Camels and crocodiles share the black waters of this stunning Saharan oasis.
The Guelta d’Archei is a guelta, or oasis, in the Ennedi Plateau in northeastern Chad. For centuries, caravans have stopped in the steep-faced canyon to water their camels. Every day, hundreds of camels can be seen drinking the black water of the guelta, their grunts and bellows echoing around the canyon walls.
The mostly knee-deep water has turned black over the years due to the incessant supply of excrement offloaded by the thirsty camels. Not exactly the perfect place for a swim, then, unless you happen to be a crocodile.
Crocodiles were once widespread throughout the Sahara until the early 20th century, when increased aridity combined with human persecution led to the extinction of many local populations. The best-known remaining population in Chad is found in the Guelta d’Archei, where West African crocodiles eat the fish that thrive on the algae-rich waters of the camel-dung fertilized guelta.
Frogs also inhabit the guelta, and desert antelope can sometimes be seen drinking from the precious supply of water. With the exception of the daily camel herders, humans are scarce. Chad is one of the least visited countries in the world, and the oasis sits in the middle of the Sahara.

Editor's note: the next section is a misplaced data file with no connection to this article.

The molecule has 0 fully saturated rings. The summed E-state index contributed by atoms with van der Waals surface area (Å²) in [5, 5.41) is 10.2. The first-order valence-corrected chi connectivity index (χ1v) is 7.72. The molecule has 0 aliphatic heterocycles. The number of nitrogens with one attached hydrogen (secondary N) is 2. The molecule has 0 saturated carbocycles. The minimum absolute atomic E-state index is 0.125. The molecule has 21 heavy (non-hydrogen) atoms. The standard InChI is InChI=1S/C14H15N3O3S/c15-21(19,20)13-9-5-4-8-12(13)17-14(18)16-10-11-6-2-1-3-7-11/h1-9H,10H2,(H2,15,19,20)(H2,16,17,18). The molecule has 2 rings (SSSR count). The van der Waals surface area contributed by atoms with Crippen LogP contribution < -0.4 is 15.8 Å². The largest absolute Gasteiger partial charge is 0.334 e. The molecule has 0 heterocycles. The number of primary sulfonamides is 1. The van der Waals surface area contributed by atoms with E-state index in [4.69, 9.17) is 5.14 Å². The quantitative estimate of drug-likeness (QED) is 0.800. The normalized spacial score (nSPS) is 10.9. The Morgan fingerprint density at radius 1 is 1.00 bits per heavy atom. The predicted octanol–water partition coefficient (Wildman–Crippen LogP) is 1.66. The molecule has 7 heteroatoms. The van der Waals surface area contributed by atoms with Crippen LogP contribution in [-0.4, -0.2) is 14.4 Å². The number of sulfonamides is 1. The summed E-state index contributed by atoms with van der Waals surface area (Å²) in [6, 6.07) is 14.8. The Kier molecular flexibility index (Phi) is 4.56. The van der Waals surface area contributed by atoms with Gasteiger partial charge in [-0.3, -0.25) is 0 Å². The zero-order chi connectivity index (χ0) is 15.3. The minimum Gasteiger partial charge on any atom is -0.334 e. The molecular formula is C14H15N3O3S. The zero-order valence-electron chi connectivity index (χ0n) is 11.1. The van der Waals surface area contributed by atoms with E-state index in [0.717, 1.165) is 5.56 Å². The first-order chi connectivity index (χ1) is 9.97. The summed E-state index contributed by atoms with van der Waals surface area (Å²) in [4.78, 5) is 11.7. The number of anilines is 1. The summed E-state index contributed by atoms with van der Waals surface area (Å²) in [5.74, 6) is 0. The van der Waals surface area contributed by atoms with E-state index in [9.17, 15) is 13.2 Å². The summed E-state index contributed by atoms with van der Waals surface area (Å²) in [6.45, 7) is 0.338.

But for those adventurous travelers who do brave the desert for a trip to the Guelta d’Archei, the reward is a surreal landscape in one of the Sahara’s most ancient oases, as attested by the rock paintings up on the cliffs, some of which date back to the middle Holocene.
Know Before You Go
The Guelta d'Archei is located in the Ennedi Plateau in north-eastern Chad, about 25 miles southeast of the town of Fada. Trips to the guelta can be arranged in the capital N'Djamena, but get ready for quite a voyage. It’s a four-day journey across the desert by 4×4 (or camel if you so desire), and then a few hours of trekking to reach the guelta itself. Alternatively, you can look for a flight into Fada and arrange a trip from there. Needless to say, be careful in or around the dung-blackened water. West African crocodiles are smaller and less aggressive than the closely related Nile crocodile, but they could still take a bite at a human.
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